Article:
One day in 1949 or 1950, I discovered a strange piece of furniture in our living room in Indianapolis, Indiana, where we lived at the time. Even though I was only around 3 or 4, I remember that it was a special occasion when a new décor piece of any description was introduced into the house.

The fact that this newfangled thing called a television suddenly appeared in our midst without fanfare was unusual. This television was probably a Zenith or Motorola and was a console that sat on the floor and contained a circular screen probably 12 inches in diameter.

These early memories came to mind the other day as my wife and I were naming TV programs we watched as children. Attempting to look up the old programs on the internet reminded me that each city had its own list of local shows for the younger set. I don’t remember seeing them, but Indianapolis has such sterling productions as Cowboy Bob’s Corral, Captain Hook’s Pirate Adventures, and The Harlow Hickenlooper Show. Can’t say I’m sorry I missed them.

We remembered early shows such as The Cisco Kid, Sky King and The Lone Ranger. In later years, I discovered that Duncan Renaldo who played The Cisco Kid didn’t come from south of the border but was actually Romanian by birth. I was unfortunate enough to watch an episode of Sky King recently only to conclude that it was a pretty lousy plot line with pretty lousy acting.

But what did I know as a youngster? Between 1951 and 1959 when the show aired, I wanted action, period! And yet, even during those years, I didn’t believe that anyone could survive in the Old West behind a silly little black mask. Somehow Clayton Moore did it as The Lone Ranger from 1949 until 1957. To my analytical mind at the time, Zorro could do the mask thing – The Lone Ranger was another issue.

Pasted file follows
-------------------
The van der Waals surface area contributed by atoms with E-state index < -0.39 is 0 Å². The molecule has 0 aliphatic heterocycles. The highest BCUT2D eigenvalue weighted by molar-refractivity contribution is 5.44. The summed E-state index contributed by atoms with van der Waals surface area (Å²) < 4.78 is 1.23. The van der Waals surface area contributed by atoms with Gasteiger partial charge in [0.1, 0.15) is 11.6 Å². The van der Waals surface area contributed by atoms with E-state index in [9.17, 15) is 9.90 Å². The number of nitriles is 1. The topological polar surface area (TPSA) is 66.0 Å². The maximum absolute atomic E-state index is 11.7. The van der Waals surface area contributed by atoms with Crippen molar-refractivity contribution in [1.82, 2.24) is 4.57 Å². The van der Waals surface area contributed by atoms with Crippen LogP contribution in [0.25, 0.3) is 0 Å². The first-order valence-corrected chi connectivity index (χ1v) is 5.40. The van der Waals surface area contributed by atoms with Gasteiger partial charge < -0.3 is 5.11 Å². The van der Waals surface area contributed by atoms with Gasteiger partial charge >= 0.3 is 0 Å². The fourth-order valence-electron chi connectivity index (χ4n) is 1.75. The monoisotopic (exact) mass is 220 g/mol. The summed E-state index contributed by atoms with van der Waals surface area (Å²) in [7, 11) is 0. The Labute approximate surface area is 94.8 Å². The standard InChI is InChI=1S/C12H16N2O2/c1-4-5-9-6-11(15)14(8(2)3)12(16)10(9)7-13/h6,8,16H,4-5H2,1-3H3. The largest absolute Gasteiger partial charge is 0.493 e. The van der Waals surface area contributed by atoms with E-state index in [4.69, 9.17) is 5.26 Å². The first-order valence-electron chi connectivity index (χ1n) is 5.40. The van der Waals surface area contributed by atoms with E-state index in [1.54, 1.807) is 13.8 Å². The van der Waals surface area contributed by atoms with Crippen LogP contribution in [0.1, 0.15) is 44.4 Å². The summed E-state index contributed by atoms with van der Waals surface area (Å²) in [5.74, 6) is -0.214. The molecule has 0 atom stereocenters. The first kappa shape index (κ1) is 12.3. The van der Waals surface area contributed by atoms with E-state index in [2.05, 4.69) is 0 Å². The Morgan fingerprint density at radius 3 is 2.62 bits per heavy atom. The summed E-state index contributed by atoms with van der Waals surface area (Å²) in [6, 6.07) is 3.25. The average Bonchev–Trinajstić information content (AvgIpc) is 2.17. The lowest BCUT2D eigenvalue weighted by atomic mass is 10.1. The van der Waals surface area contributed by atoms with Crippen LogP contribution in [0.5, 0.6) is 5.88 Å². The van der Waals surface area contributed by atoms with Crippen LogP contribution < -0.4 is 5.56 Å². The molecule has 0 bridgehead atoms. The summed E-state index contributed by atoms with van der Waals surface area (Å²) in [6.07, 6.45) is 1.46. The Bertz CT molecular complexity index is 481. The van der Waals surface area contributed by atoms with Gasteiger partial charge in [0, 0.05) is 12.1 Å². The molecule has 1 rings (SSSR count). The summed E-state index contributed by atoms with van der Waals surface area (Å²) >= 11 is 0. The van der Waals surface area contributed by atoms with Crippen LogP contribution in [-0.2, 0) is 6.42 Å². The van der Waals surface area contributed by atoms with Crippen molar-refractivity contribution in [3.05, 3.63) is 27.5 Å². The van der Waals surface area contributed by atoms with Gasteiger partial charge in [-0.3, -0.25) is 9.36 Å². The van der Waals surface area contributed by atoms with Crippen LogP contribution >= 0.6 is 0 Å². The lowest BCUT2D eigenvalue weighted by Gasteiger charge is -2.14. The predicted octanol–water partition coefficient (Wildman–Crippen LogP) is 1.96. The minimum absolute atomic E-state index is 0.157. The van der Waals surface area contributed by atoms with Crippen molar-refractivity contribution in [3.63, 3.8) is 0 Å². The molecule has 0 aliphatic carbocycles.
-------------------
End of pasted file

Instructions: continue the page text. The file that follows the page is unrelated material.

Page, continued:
Tom and Jerry cartoon shows were a big hit in the Williams household on Saturday mornings. In fact, Saturday mornings featured some of the finest drama and comedy in Western culture as far as I was concerned in the early 1950s. Roy Rogers and his sidekick, Pat Brady, demanded my weekly attention, and Howdy Doody was on the must-see viewing schedule, too. I never truly felt that Roy was in danger despite all the flying lead and the varmints he had to deal with. He never got dirt on his clothing or on his face – and I never saw him sweat – so how real could that show have been?

I watched Howdy Doody, but I just couldn’t accept that Buffalo Bob maintained an authentic friendship with a character like Howdy Doody who seemed just a little stiff and could only move his lips up and down. This show offered plenty of diversions with appearances by Phineas T. Bluster, Princess SummerFallWinterSpring and Clara bell the Clown. I just found out that Bob Keyshan, who later became Captain Kangaroo, was the first Clara bell the Clown! Who knew?

My wife and I have relived several 1950s programs. We’ve rented episodes of Clint Walker as Cheyenne Body. The only thing we could be sure of was the Body would take his shirt off at some point in the show. We also followed Richard Boone in his portrayal of Paladin in Have Gun Will Travel. Gunsmoke aired 432 episodes from 1955 to 1975 and I watched my hero, Matt Dillon, conquer the bad guys in at least 400 of them.

The TV in the living room has come a long way since the 1950s, but I’m not sure the programming has.

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